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Restoring vision using optogenetics without being blind to the risks


Harris, AR and Gilbert, F, Restoring vision using optogenetics without being blind to the risks, Ophthalmic and Physiological Optics, 260 pp. 41-45. ISSN 0275-5408 (2022) [Refereed Article]

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© The Author(s), under exclusive licence to Springer-Verlag GmbH Germany, part of Springer Nature 2021 This is the peer reviewed version of the following article: Harris, A and Gilbert, F, Restoring vision using optogenetics without being blind to the risks, Ophthalmic and Physiological Optics pp. 1-8. ISSN 0275-5408 [Refereed Article], which has been published in final form at [ This article may be used for non-commercial purposes in accordance with Wiley Terms and Conditions for Use of Self-Archived Versions. This article may not be enhanced, enriched or otherwise transformed into a derivative work, without express permission from Wiley or by statutory rights under applicable legislation. Copyright notices must not be removed, obscured or modified. The article must be linked to Wiley’s version of record on Wiley Online Library and any embedding, framing or otherwise making available the article or pages thereof by third parties from platforms, services and websites other than Wiley Online Library must be prohibited

DOI: doi:10.1007/s00417-021-05477-6


Retinitis pigmentosa is an incurable degenerative disease that causes loss of light sensitive cells in the retina and leads to severe vision impairment. The development of optogenetics has created great hype around its potential to treat retinitis pigmentosa by the introduction of light sensitive proteins into other neural cells in the retina. The first in human studies of optogenetic treatment for this disease have recently been reported. The treatment involves irreversible gene therapy and requires access to specially designed goggles to deliver light to the treated eye. This highly innovative and high profile clinical trial raises numerous ethical issues that must be addressed during the early phases of research and clinical testing to ensure trial participants are treated fairly and can provide appropriate informed consent.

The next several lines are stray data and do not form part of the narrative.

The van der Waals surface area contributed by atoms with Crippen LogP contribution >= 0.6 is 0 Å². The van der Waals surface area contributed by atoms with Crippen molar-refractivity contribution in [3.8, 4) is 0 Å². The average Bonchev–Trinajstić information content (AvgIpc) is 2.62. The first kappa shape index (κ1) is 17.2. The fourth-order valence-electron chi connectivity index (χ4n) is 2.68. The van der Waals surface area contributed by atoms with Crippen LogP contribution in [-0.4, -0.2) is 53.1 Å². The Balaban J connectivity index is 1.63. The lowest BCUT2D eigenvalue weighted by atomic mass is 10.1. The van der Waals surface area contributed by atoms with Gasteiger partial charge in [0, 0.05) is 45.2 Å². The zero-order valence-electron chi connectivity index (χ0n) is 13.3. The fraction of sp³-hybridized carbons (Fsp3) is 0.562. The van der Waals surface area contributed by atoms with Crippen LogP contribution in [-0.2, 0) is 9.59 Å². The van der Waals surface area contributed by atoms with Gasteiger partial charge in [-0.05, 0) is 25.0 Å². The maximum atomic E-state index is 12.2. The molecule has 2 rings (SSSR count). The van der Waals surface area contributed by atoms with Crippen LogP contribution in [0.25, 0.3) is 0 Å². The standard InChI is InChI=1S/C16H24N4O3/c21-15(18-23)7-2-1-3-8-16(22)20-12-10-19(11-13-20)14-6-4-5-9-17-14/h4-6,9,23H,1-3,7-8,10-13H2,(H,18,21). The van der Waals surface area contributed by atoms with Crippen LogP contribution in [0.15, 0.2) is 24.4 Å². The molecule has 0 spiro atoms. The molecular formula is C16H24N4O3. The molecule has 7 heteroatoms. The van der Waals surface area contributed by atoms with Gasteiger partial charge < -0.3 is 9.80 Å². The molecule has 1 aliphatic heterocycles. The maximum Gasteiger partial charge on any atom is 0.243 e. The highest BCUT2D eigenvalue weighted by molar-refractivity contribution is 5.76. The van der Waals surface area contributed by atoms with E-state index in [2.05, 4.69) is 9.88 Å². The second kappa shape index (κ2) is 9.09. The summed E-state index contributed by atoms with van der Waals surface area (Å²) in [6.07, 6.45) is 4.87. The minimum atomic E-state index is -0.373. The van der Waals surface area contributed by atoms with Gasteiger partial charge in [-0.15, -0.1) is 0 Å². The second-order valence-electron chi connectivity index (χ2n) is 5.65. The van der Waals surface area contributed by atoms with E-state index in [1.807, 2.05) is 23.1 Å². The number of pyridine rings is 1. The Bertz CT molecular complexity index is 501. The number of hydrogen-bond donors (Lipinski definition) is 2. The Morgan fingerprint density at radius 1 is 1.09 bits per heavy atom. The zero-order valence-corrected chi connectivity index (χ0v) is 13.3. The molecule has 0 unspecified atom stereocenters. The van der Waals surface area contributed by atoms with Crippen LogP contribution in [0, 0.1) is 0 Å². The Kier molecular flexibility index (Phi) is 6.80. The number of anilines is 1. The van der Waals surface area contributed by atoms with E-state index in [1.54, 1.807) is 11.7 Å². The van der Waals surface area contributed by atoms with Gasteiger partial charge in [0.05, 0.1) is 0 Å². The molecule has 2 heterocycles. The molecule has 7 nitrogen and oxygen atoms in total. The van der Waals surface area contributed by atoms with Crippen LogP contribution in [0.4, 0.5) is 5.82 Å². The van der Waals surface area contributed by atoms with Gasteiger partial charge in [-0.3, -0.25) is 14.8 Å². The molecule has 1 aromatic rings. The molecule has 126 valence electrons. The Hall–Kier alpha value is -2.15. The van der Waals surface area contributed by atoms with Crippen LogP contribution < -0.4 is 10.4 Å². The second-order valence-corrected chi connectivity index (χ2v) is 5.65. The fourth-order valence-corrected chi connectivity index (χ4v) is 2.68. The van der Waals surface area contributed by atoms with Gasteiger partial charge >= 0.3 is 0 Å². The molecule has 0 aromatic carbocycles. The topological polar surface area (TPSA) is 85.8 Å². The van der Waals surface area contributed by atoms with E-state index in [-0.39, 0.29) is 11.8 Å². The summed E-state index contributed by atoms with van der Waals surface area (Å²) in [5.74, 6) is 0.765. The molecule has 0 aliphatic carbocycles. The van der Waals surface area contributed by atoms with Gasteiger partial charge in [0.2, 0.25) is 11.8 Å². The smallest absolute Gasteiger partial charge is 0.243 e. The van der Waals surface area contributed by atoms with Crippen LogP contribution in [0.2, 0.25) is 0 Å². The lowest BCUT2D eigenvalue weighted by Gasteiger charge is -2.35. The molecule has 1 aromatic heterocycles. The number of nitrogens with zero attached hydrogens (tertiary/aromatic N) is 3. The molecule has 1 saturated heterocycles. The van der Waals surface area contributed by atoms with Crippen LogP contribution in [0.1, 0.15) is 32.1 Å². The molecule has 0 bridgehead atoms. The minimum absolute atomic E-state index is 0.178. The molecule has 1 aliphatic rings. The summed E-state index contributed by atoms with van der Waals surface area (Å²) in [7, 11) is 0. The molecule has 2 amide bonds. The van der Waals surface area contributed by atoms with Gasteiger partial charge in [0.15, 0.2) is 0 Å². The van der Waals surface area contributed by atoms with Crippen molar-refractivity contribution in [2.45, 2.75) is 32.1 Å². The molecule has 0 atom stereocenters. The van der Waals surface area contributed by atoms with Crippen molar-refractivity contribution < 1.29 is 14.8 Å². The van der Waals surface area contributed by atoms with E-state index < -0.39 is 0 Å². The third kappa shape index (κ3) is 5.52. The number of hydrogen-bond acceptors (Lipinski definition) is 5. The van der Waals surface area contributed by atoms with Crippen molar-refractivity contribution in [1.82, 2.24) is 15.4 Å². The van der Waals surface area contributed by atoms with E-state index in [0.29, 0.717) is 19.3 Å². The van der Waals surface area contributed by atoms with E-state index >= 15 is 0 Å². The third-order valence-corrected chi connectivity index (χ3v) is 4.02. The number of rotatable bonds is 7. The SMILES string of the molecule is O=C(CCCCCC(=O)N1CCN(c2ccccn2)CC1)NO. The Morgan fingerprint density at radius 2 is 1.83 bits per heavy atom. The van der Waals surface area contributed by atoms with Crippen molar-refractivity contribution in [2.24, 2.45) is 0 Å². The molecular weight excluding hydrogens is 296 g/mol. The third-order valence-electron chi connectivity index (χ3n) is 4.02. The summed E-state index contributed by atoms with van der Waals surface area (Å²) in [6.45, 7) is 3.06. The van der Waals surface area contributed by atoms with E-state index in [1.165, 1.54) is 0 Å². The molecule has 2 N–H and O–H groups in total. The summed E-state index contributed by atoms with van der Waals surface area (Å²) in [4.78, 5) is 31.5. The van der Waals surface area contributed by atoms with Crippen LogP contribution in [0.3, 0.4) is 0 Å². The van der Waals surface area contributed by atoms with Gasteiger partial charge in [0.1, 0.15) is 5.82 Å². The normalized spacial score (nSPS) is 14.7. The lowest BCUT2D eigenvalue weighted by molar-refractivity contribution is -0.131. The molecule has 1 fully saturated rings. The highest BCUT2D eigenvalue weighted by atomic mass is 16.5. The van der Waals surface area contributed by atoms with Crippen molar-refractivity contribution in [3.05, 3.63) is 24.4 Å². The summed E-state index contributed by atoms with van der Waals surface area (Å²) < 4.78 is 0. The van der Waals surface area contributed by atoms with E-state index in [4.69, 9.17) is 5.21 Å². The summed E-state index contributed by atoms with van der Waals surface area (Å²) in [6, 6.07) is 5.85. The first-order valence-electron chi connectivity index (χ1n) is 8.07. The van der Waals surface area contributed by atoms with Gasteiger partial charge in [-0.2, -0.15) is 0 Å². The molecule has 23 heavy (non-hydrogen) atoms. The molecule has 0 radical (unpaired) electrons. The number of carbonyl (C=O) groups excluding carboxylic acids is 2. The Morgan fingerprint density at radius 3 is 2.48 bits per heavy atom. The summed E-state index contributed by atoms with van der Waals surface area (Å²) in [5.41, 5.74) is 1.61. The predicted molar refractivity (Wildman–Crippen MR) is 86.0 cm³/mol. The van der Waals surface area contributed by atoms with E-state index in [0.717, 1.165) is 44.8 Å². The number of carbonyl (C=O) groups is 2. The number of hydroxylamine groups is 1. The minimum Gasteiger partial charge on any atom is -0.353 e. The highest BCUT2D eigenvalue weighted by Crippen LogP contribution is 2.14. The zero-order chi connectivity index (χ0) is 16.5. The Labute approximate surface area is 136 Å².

Item Details

Item Type:Refereed Article
Keywords:clinical trial, experimental trial, first-in-human, harms, informed consent, risk of harms, subject, trial design
Research Division:Philosophy and Religious Studies
Research Group:Applied ethics
Research Field:Ethical use of new technology
Objective Division:Culture and Society
Objective Group:Ethics
Objective Field:Technological ethics
UTAS Author:Gilbert, F (Associate Professor Frederic Gilbert)
ID Code:147314
Year Published:2022 (online first 2021)
Web of Science® Times Cited:6
Deposited By:Philosophy and Gender Studies
Deposited On:2021-10-25
Last Modified:2022-03-17

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